Visual Studio Enterprise 2022 - how to create a Mix project?

I’m using Microsoft Visual Studio Enterprise 2022 (2) Version 17.5.3, and trying to create a Mix project in it. (In case it matters, I’m using Mix 1.14.3 compiled with Erlang/OTP 25.)

I don’t care whether I use cmake, nmake, msbuild, whatever – I only want to configure my codebase such that VS 2022 on my machine (and the machines of any future collaborators) will call mix for the key operations, to be able to press Ctrl_F5 to call mix run, etc., without hacky workarounds like “just rebind your hotkeys to run globally hard-coded commands”.

I’m new to progamming on Windows, and also new to Elixir. I have intermediate experience with Python programming and packaging on Linux. I tried reading this article, but got a bit lost since I’m not clear on how much of what they’re saying is specific to C-like toolchains or depends on tight couplings between the editor and the codebase that simply aren’t possible with languages the editor wasn’t hard-coded to support.

So, what kind of project metadata file can I create to correctly indicate a Mix project to Visual Studio Enterprise 2022, at least just to support basic tasks like compiling and running?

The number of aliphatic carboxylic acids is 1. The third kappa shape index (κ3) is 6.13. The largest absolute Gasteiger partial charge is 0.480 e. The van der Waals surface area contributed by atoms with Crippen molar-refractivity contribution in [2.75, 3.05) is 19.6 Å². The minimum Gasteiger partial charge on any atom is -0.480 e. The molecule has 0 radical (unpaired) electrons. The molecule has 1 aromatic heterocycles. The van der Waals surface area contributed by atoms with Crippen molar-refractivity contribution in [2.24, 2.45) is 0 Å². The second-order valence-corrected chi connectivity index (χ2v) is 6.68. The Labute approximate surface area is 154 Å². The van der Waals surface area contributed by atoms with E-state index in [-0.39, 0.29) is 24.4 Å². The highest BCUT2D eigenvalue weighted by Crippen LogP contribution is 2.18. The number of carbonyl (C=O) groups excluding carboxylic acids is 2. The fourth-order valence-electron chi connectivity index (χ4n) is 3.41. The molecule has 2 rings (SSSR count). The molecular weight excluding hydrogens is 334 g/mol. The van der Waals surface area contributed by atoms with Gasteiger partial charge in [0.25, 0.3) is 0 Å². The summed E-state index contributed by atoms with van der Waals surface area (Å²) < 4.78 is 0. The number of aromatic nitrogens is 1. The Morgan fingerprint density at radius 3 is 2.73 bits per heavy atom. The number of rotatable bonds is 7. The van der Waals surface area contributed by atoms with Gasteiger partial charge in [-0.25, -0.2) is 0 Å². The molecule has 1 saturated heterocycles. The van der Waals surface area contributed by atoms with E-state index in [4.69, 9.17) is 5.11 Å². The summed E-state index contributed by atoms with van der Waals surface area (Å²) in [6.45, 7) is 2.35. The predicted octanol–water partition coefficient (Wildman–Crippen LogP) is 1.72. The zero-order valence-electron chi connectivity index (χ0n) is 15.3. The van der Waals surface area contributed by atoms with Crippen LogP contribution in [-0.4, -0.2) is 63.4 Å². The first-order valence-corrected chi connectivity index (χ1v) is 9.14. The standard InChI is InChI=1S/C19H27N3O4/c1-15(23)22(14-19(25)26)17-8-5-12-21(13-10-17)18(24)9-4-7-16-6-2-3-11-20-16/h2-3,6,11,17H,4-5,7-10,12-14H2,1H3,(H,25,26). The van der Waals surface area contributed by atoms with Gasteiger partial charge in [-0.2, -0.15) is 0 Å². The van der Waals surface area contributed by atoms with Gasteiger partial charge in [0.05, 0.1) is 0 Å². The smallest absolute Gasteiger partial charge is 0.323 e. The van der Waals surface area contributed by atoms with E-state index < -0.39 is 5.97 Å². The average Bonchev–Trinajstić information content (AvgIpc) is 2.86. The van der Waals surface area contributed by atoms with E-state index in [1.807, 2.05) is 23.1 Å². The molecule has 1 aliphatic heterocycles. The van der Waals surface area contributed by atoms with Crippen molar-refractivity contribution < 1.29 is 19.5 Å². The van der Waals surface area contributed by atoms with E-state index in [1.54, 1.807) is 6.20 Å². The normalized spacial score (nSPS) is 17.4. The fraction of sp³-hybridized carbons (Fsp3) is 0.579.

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It looks like I only had a trial license for the Enterprise edition. :see_no_evil:

However, even after downgrading, the problem remains exactly as-described—i.e. (as I initially suspected) this problem is not specific to the Enterprise edition. Could the edit to the title please be reverted?

To be clear, I would like it if debugger integrations existed (to get those in-line pop-ups “your code stopped right here”, etc.), but even just the simpler use-case of making the “Run” action work properly would be great.

Not a direct answer to your question but afaik there is no Elixir plugin for Visual Studio (the .NET IDE) however there is a plugin for Visual Studio Code (Lightweight Code Editor) that has all those functions, and it’s free.

There is absolutely zero integration of elixir with Visual Studio, because of its closed nature and no support on linux, if you want to have some IDE features, then you either will have to use vscode or intellij, or if you are a masochist I think the elixir language server also works on things like vi/vim.

As for debugger, I never needed to use it, even though it works with intellij and elixir-ls plugins, this is mostly because you have immutable types and functions that (mostly) don’t produce side effects without results, also you have access to debug tools natively from elixir.